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Guidelines For Development Of Civil Aircraft and Systems
Latest versionA
December 2010 (2010-12)
OrganizationSAE International
DomainAviation Safety

ARP4754, Aerospace Recommended Practice (ARP) ARP4754A (Guidelines For Development Of Civil Aircraft and Systems), is a guideline from SAE International, dealing with the development processes which support certification of Aircraft systems, addressing "the complete aircraft development cycle, from systems requirements through systems verification."[1] Revision A was released in December 2010. It was recognized by the FAA in AC 20-174 published November 2011.[2] EUROCAE jointly issues the document as ED–79.

Objectives of the document[edit]

The Aerospace Recommended Practice (ARP) is a guideline for development of civil aircraft and systems with an emphasis on safety aspects. Revision A is a substantial rewrite of the document which describes the safety process as a part of an Integrated Development Process. A significant new section is devoted to the process of determining Development Assurance Level (DAL) which determines the rigor of complex hardware and software development and verification activities.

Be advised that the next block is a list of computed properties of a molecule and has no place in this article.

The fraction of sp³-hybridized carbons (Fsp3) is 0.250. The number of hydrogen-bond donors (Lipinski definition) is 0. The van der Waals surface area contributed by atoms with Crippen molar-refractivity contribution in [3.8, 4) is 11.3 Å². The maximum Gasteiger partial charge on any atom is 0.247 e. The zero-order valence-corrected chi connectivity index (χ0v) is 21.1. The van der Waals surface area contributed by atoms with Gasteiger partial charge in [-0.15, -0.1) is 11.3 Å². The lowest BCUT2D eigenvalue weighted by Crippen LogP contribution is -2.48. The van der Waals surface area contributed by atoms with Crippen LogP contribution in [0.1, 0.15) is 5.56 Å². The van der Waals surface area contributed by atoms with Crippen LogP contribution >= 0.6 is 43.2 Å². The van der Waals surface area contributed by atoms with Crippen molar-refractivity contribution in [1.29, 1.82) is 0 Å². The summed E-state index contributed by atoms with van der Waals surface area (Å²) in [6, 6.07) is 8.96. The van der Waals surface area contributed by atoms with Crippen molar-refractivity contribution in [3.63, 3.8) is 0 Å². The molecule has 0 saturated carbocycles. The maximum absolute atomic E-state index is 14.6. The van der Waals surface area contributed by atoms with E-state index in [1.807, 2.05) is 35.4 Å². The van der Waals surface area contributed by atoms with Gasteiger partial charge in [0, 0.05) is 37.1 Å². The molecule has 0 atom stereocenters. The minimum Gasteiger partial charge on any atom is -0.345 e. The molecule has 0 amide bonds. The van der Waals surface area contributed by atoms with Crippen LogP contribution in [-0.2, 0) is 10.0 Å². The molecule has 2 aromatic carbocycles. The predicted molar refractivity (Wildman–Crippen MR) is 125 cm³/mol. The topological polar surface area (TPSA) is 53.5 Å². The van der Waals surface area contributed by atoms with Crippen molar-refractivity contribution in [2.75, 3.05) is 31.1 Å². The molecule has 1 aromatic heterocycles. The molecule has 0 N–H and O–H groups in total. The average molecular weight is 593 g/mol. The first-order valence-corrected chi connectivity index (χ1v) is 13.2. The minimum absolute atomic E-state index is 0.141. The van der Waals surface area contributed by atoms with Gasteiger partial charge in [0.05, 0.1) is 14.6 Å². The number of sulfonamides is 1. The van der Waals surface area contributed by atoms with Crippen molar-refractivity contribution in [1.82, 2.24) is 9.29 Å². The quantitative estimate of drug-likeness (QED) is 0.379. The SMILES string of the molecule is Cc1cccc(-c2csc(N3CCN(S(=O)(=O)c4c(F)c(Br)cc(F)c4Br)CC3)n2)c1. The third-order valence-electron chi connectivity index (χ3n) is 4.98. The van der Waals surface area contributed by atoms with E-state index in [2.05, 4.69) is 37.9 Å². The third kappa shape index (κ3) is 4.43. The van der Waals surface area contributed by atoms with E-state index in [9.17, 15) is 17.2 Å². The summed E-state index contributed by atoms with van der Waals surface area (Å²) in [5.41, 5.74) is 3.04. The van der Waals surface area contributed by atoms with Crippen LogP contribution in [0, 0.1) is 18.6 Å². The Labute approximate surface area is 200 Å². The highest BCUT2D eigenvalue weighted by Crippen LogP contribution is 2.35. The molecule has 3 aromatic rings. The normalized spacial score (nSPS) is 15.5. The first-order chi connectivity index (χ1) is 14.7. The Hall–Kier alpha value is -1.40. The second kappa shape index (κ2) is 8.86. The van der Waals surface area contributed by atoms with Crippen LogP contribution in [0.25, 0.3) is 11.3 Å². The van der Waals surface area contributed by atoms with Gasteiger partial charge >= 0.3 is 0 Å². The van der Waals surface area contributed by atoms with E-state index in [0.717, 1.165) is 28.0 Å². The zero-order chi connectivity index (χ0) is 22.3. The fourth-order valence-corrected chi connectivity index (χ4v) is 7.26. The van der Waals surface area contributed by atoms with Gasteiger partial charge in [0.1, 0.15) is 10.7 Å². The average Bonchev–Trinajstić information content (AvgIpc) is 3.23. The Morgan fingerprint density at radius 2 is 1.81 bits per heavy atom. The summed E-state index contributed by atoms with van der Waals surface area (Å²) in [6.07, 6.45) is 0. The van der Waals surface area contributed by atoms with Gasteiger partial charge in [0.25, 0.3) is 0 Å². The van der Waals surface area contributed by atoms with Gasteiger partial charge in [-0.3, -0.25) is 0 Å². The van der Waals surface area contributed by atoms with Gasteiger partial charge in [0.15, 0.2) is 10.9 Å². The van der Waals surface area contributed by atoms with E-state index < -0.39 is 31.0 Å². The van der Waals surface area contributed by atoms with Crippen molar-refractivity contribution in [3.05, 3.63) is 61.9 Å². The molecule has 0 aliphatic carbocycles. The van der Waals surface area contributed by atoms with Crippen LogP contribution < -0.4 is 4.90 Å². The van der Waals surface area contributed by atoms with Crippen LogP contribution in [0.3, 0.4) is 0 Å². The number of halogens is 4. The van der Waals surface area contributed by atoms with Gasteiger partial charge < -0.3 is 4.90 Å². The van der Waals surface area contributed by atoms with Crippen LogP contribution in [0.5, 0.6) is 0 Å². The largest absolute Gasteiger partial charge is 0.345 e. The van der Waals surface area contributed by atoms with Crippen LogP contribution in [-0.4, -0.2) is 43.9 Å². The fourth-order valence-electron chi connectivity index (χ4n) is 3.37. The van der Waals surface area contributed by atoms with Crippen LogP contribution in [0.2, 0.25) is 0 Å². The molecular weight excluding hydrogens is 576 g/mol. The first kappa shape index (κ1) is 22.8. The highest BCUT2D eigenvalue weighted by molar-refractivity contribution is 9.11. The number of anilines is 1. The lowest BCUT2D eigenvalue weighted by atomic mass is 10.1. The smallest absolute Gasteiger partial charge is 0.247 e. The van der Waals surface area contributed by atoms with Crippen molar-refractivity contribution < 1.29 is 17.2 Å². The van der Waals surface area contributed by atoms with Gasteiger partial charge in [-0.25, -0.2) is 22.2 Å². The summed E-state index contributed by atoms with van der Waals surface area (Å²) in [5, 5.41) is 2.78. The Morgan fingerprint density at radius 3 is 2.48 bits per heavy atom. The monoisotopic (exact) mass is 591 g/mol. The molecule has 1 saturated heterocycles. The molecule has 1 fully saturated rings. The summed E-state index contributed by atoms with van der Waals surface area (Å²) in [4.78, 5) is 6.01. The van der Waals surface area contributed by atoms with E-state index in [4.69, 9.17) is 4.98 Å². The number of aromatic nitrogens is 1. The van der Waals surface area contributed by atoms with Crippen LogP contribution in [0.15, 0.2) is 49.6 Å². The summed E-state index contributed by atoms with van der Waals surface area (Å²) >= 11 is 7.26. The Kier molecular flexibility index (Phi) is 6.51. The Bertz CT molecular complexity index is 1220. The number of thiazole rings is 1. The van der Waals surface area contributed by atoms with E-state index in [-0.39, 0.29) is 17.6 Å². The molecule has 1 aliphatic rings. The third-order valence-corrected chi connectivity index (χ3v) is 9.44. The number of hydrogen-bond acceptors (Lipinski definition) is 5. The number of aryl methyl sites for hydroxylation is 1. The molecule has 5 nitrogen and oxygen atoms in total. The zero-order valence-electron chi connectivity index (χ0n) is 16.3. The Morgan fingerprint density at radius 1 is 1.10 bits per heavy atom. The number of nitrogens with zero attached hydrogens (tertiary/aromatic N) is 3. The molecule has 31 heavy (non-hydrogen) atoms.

It is intended to be used in conjunction with SAE ARP4761 (still under revision in December 2013) and is supported by other aviation standards such as RTCA DO-178C/DO-178B and DO-254.

This guideline addresses Functional Safety and design assurance processes. DAL allocation pertaining to functional failure conditions and hazard severity are assigned to help mitigate risks. Functional Hazard Analyses / Assessments are central to determining hazards and assigning DAL, in addition to requirements based testing and other verification methods. This guideline concerns itself with Physical (item) DAL and Functional (software/systems integration behavior) DAL and the Safety aspects of systems for the whole life-cycle for systems that implement aircraft functions.